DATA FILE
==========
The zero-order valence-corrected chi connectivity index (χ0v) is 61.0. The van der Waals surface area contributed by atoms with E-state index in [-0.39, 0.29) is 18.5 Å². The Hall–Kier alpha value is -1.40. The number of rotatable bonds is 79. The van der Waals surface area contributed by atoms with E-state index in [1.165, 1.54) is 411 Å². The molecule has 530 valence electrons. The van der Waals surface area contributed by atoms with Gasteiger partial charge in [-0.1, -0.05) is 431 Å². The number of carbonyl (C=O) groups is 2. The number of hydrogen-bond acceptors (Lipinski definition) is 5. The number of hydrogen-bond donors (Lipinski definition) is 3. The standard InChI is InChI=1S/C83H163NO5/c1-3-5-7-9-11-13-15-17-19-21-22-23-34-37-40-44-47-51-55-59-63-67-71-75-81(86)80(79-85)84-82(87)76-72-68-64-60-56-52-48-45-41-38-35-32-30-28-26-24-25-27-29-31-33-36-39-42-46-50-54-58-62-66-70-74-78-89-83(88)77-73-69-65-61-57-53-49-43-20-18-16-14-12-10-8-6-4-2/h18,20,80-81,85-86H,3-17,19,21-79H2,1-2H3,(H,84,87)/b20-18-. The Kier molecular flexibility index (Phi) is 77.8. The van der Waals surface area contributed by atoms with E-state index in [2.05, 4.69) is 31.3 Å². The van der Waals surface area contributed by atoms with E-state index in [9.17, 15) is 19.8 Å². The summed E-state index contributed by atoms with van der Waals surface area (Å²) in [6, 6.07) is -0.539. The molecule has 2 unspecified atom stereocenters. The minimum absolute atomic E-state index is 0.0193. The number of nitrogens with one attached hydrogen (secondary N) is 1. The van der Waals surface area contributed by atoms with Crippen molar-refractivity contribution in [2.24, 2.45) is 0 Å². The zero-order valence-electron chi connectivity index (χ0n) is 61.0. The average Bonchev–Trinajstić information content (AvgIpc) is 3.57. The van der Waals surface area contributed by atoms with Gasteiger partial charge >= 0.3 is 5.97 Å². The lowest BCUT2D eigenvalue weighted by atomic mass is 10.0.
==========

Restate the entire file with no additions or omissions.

The zero-order valence-corrected chi connectivity index (χ0v) is 61.0. The van der Waals surface area contributed by atoms with E-state index in [-0.39, 0.29) is 18.5 Å². The Hall–Kier alpha value is -1.40. The number of rotatable bonds is 79. The van der Waals surface area contributed by atoms with E-state index in [1.165, 1.54) is 411 Å². The molecule has 530 valence electrons. The van der Waals surface area contributed by atoms with Gasteiger partial charge in [-0.1, -0.05) is 431 Å². The number of carbonyl (C=O) groups is 2. The number of hydrogen-bond acceptors (Lipinski definition) is 5. The number of hydrogen-bond donors (Lipinski definition) is 3. The standard InChI is InChI=1S/C83H163NO5/c1-3-5-7-9-11-13-15-17-19-21-22-23-34-37-40-44-47-51-55-59-63-67-71-75-81(86)80(79-85)84-82(87)76-72-68-64-60-56-52-48-45-41-38-35-32-30-28-26-24-25-27-29-31-33-36-39-42-46-50-54-58-62-66-70-74-78-89-83(88)77-73-69-65-61-57-53-49-43-20-18-16-14-12-10-8-6-4-2/h18,20,80-81,85-86H,3-17,19,21-79H2,1-2H3,(H,84,87)/b20-18-. The Kier molecular flexibility index (Phi) is 77.8. The van der Waals surface area contributed by atoms with E-state index in [2.05, 4.69) is 31.3 Å². The van der Waals surface area contributed by atoms with E-state index in [9.17, 15) is 19.8 Å². The summed E-state index contributed by atoms with van der Waals surface area (Å²) in [6, 6.07) is -0.539. The molecule has 2 unspecified atom stereocenters. The minimum absolute atomic E-state index is 0.0193. The number of nitrogens with one attached hydrogen (secondary N) is 1. The van der Waals surface area contributed by atoms with Crippen molar-refractivity contribution in [2.24, 2.45) is 0 Å². The zero-order valence-electron chi connectivity index (χ0n) is 61.0. The average Bonchev–Trinajstić information content (AvgIpc) is 3.57. The van der Waals surface area contributed by atoms with Gasteiger partial charge >= 0.3 is 5.97 Å². The lowest BCUT2D eigenvalue weighted by atomic mass is 10.0.